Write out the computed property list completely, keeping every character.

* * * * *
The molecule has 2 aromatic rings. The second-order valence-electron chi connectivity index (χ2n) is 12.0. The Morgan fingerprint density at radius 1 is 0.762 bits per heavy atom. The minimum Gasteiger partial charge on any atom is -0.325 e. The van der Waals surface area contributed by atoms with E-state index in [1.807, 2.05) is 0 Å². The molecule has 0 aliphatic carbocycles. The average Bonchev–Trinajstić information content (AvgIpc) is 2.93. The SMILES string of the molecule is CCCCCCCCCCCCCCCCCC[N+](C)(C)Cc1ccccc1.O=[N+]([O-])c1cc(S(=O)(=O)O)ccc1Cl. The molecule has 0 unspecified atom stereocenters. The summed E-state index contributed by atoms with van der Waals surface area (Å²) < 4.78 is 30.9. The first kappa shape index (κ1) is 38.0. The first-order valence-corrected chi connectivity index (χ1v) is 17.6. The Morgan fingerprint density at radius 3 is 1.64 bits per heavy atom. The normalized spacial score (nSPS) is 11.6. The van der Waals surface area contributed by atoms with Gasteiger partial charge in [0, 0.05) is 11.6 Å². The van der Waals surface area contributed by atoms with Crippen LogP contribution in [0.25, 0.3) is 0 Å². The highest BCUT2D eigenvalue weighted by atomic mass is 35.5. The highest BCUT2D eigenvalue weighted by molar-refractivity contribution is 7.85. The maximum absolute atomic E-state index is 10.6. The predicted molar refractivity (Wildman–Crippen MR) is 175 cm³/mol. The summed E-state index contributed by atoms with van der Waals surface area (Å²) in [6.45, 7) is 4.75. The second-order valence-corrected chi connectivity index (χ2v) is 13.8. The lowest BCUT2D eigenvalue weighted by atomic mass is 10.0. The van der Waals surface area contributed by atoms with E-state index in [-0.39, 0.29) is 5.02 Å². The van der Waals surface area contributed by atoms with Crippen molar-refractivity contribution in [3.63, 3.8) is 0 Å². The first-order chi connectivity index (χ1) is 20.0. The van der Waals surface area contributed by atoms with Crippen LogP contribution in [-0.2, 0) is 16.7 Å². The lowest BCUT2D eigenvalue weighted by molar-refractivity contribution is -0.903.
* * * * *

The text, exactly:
The molecule has 2 aromatic rings. The second-order valence-electron chi connectivity index (χ2n) is 12.0. The Morgan fingerprint density at radius 1 is 0.762 bits per heavy atom. The minimum Gasteiger partial charge on any atom is -0.325 e. The van der Waals surface area contributed by atoms with E-state index in [1.807, 2.05) is 0 Å². The molecule has 0 aliphatic carbocycles. The average Bonchev–Trinajstić information content (AvgIpc) is 2.93. The SMILES string of the molecule is CCCCCCCCCCCCCCCCCC[N+](C)(C)Cc1ccccc1.O=[N+]([O-])c1cc(S(=O)(=O)O)ccc1Cl. The molecule has 0 unspecified atom stereocenters. The summed E-state index contributed by atoms with van der Waals surface area (Å²) < 4.78 is 30.9. The first kappa shape index (κ1) is 38.0. The first-order valence-corrected chi connectivity index (χ1v) is 17.6. The Morgan fingerprint density at radius 3 is 1.64 bits per heavy atom. The normalized spacial score (nSPS) is 11.6. The van der Waals surface area contributed by atoms with Gasteiger partial charge in [0, 0.05) is 11.6 Å². The van der Waals surface area contributed by atoms with Crippen LogP contribution in [0.25, 0.3) is 0 Å². The highest BCUT2D eigenvalue weighted by atomic mass is 35.5. The highest BCUT2D eigenvalue weighted by molar-refractivity contribution is 7.85. The maximum absolute atomic E-state index is 10.6. The predicted molar refractivity (Wildman–Crippen MR) is 175 cm³/mol. The summed E-state index contributed by atoms with van der Waals surface area (Å²) in [6.45, 7) is 4.75. The second-order valence-corrected chi connectivity index (χ2v) is 13.8. The lowest BCUT2D eigenvalue weighted by atomic mass is 10.0. The van der Waals surface area contributed by atoms with E-state index in [-0.39, 0.29) is 5.02 Å². The van der Waals surface area contributed by atoms with Crippen molar-refractivity contribution in [3.63, 3.8) is 0 Å². The first-order chi connectivity index (χ1) is 20.0. The van der Waals surface area contributed by atoms with Crippen LogP contribution in [-0.2, 0) is 16.7 Å². The lowest BCUT2D eigenvalue weighted by molar-refractivity contribution is -0.903.